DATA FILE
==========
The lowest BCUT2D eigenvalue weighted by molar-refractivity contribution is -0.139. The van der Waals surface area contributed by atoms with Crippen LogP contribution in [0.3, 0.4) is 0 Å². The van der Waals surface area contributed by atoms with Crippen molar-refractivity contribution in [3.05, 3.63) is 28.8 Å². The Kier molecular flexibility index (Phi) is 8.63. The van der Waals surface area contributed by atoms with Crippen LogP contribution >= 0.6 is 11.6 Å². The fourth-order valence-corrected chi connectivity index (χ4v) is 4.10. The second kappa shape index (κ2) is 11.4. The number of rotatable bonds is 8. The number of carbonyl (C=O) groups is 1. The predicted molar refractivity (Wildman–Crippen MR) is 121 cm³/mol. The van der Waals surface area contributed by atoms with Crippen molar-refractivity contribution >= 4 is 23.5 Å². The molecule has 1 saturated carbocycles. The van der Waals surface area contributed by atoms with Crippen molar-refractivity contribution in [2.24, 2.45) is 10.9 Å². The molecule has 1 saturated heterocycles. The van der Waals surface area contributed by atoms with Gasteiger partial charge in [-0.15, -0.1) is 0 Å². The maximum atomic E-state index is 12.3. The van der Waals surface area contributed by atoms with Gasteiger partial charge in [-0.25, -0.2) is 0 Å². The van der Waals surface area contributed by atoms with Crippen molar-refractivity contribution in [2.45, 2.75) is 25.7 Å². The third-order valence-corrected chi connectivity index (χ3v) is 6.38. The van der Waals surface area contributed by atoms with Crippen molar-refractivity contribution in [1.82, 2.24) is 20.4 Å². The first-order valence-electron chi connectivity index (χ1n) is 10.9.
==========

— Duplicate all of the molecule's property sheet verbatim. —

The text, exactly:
The lowest BCUT2D eigenvalue weighted by molar-refractivity contribution is -0.139. The van der Waals surface area contributed by atoms with Crippen LogP contribution in [0.3, 0.4) is 0 Å². The van der Waals surface area contributed by atoms with Crippen molar-refractivity contribution in [3.05, 3.63) is 28.8 Å². The Kier molecular flexibility index (Phi) is 8.63. The van der Waals surface area contributed by atoms with Crippen LogP contribution >= 0.6 is 11.6 Å². The fourth-order valence-corrected chi connectivity index (χ4v) is 4.10. The second kappa shape index (κ2) is 11.4. The number of rotatable bonds is 8. The number of carbonyl (C=O) groups is 1. The predicted molar refractivity (Wildman–Crippen MR) is 121 cm³/mol. The van der Waals surface area contributed by atoms with Crippen molar-refractivity contribution >= 4 is 23.5 Å². The molecule has 1 saturated carbocycles. The van der Waals surface area contributed by atoms with Crippen molar-refractivity contribution in [2.24, 2.45) is 10.9 Å². The molecule has 1 saturated heterocycles. The van der Waals surface area contributed by atoms with Gasteiger partial charge in [-0.15, -0.1) is 0 Å². The maximum atomic E-state index is 12.3. The van der Waals surface area contributed by atoms with Gasteiger partial charge in [-0.25, -0.2) is 0 Å². The van der Waals surface area contributed by atoms with Crippen molar-refractivity contribution in [2.45, 2.75) is 25.7 Å². The third-order valence-corrected chi connectivity index (χ3v) is 6.38. The van der Waals surface area contributed by atoms with Crippen molar-refractivity contribution in [1.82, 2.24) is 20.4 Å². The first-order valence-electron chi connectivity index (χ1n) is 10.9.